Issues with Vaginal Mesh
This surgical mesh, made of polypropylene, is used to treat pelvic organ prolapse or POP, an often painful condition that affects thousands of women annually. POP occurs when the connective tissue and muscles that surround and support the pelvic organs have grown weak or have stretched, often after childbirth.
Traditional surgery to treat POP uses a woman's own tissue to support the organs. When synthetic mesh is used, it is implanted transvaginally (through incisions and punctures made through the wall of the vagina) to reinforce tissues around the descended pelvic organ. It may be inserted using an anterior or posterior approach.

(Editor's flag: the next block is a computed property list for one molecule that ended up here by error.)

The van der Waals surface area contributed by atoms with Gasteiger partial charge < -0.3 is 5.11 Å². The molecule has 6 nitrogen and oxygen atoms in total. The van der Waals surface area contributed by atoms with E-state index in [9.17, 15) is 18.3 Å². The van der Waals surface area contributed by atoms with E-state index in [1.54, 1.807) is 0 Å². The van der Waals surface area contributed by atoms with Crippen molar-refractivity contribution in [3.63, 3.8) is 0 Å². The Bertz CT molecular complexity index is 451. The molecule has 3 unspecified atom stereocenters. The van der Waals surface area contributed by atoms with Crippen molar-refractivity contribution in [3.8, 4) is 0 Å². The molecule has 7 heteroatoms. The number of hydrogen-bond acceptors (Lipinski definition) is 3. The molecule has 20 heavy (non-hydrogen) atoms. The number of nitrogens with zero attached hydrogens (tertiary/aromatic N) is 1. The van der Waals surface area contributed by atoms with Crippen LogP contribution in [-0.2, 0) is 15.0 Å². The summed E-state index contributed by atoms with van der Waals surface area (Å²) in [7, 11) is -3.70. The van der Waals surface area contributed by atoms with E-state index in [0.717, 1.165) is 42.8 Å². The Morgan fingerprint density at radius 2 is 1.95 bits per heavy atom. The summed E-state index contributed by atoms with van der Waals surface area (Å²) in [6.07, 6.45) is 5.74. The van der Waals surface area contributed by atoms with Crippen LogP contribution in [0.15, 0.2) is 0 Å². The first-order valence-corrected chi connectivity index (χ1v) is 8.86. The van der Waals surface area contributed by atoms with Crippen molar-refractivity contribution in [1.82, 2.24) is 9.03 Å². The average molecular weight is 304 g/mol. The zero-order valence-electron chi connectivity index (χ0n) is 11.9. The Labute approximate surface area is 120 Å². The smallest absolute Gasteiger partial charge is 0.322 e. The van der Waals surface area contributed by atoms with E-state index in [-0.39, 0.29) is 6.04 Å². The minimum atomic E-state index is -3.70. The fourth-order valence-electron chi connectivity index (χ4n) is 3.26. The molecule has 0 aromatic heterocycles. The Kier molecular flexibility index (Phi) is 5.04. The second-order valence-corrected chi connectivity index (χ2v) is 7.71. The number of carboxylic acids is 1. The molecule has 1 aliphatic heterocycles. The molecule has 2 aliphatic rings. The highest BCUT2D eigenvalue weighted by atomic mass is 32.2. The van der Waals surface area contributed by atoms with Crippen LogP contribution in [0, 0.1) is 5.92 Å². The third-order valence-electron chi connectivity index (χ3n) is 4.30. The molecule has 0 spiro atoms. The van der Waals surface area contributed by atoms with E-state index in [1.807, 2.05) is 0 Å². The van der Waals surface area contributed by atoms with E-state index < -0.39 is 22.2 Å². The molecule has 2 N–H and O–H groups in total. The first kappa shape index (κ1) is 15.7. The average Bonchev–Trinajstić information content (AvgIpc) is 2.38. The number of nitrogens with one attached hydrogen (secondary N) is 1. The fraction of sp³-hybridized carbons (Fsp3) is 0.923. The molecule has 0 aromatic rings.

Surgical mesh is also used to treat urinary incontinence.
In July 2011, the FDA issued a safety warning noting that serious complications associated with transvaginal repair of POP are “not rare” and it is “not clear that transvaginal POP repair with mesh is any more effective than traditional repair [transvaginal surgery without mesh…] and may expose patients to greater risk.
The following month, the public interest and safety group Public Citizen called upon the FDA to recall non-absorbable transvaginal surgical mesh. Public Citizen stated that the non-absorbable mesh “offers no clinically significant benefits and has high rates of serious complications.
On September 8, 2011, a FDA advisory panel called for more clinical studies and tougher regulation of certain surgical mesh products used to treat POP. The FDA is proposing that mesh products that are inserted through the vagina be moved to the highest-risk, Class III FDA category of medical devices. This requires companies to conduct clinical trials on people and then submit an application seeking FDA approval, similar to the mechanism required for drugs.